distinguished from a mere involuntary or superficial possession.
Reynolds v. State , 92 Fla. 1038, 111 So. 285 (1927). It must be
personal; that is, involve a distinct and conscious assertion of
possession by the accused, and it must be exclusive. Walton v. State ,
404 So. 2d 776 (Fla. 1st DCA 1981), petition for review denied, 412 So.
2d 471 (Fla. 1982).
429 So. 2d at 843.
Here, the only evidence of appellant’s possession of the victim’s recently
stolen property was his presence, along with three other people, in the
van containing the stolen items. Testimony as to location of the items in
the van was conflicting. Yet, even assuming that the property was in the
back of the van where appellant was seated, we note that no evidence
was presented that appellant had exclusive possession of the stolen
property or the ability to exercise any dominion and control over it.
Thus, proof that appellant was in the van with the recently stolen
property, under these circumstances, is insufficient evidence to support
the inference the he committed the burglary and theft. See Walton v.
State, 404 So. 2d 776 (Fla. 1st DCA 1981) (holding that the state could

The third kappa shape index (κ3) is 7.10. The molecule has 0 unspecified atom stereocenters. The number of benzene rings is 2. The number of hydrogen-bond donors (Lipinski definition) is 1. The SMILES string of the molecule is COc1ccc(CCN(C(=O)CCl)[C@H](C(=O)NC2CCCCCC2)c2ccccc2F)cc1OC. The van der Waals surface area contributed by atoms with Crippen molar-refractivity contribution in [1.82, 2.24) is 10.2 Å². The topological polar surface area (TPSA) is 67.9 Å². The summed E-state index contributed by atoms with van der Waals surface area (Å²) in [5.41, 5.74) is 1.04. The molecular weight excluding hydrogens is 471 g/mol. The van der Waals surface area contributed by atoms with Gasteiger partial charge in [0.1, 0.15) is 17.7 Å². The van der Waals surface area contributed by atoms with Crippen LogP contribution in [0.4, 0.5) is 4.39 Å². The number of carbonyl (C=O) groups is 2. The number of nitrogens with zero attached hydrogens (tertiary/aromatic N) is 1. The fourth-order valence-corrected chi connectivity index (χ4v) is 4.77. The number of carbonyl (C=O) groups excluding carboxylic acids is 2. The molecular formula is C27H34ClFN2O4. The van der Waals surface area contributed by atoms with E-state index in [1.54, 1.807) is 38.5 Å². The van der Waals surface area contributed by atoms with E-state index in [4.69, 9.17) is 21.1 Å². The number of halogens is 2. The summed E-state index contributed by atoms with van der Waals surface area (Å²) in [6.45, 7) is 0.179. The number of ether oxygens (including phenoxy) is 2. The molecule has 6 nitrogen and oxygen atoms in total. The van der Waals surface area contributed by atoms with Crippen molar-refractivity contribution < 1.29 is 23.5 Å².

not rely upon the inference of guilty knowledge to support a conviction
for possession of stolen property with evidence of the presence of stolen
property in an apartment shared by the defendant and three roommates
as it did not demonstrate exclusive possession).
For the foregoing reasons, we conclude that the trial court erred in
denying appellant’s motion for judgment of acquittal on the burglary and
theft counts and remand this cause for appellant to be discharged. In
light of this ruling, we need not address appellant’s other point on appeal
that the court erroneously denied a request for an instruction on
FARMER, C.J., and SHAHOOD, J., concur.
Appeal from the Circuit Court for the Seventeenth Judicial Circuit,
Broward County; Paul L. Backman, Judge; L.T. Case No. 02-021301 CF
Carey Haughwout, Public Defender, and Louis G. Carres, Assistant
Public Defender, West Palm Beach, for appellant.
Charles J. Crist, Jr., Attorney General, Tallahassee, and Melanie Dale
Surber, Assistant Attorney General, West Palm Beach, for appellee.
NOT FINAL UNTIL DISPOSITION OF ANY TIMELY FILED MOTION FOR